With a spate of therapies entering the clinic, the next frontier in the fight against resistance to checkpoint inhibitors will be the stroma. The lead target marks a resurgence of interest in TGFβ, and behind it companies are interrogating a series of other mechanisms to uncover how the stroma locks immune cells out of tumors.
At least seven therapeutic agents inhibiting TGFβ have started early stage combination trials with checkpoint inhibitors, and an eighth is slated to enter the clinic next year (see Table: “TGFβ Checkpoint Combination Trials”).
In addition, at least two companies gearing up for the clinic this year are targeting other stromal proteins, and a third plans to disclose a first-in-class stromal target in early fall. Wnt pathway modulators in checkpoint combo trials may also affect the tissue compartment.
The stroma is a collagen- and elastin-rich matrix of connective tissue surrounding tumors. As an anatomical structure, the tumor stroma has been recognized for more than 60 years, but investigators are only now beginning to understand its function in cancer immunity.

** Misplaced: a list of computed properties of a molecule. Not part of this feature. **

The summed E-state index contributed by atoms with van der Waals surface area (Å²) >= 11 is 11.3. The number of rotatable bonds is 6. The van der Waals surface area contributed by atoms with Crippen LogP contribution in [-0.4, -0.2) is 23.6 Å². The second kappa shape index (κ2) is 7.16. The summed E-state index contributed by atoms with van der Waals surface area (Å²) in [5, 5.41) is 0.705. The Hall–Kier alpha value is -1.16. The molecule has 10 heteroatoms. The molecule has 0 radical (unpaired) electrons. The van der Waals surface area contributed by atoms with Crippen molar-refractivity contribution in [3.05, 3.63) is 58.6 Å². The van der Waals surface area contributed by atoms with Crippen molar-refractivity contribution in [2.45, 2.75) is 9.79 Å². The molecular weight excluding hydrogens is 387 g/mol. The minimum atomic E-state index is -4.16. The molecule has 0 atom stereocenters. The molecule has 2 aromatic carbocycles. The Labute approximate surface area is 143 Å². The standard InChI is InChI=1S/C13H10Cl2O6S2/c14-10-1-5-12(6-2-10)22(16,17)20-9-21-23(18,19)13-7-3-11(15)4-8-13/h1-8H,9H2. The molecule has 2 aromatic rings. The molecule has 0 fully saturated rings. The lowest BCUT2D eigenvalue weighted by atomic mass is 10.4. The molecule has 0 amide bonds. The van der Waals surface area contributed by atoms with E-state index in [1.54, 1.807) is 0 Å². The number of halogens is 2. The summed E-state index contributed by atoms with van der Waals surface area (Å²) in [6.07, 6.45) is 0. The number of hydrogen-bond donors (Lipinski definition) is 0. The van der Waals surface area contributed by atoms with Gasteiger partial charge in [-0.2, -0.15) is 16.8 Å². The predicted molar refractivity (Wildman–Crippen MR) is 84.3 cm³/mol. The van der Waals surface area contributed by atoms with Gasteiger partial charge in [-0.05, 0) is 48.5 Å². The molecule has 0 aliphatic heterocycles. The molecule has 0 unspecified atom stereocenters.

The field’s focus has largely been on cancer cells and immune cells, and the first priority for building on the success of PD-1 and PD-L1 therapies has been to test them in combination with other agents that target immune cells, or with approved chemotherapies. But disappointing readouts from several early checkpoint combination trials has turned the spotlight to resistance mechanisms, which investigators hope will yield better targets.
“In human cancers showing the immune exclusion phenotype, TGFβ1 is driving that immune exclusion.”
With increasing attention on the immunosuppressive tumor microenvironment as a major driver of resistance, and characterizations of “hot” and “cold” tumors depending on the level of immune cell infiltration, researchers have found a midway point in a stroma-driven resistance phenotype -- dubbed immune exclusion -- in which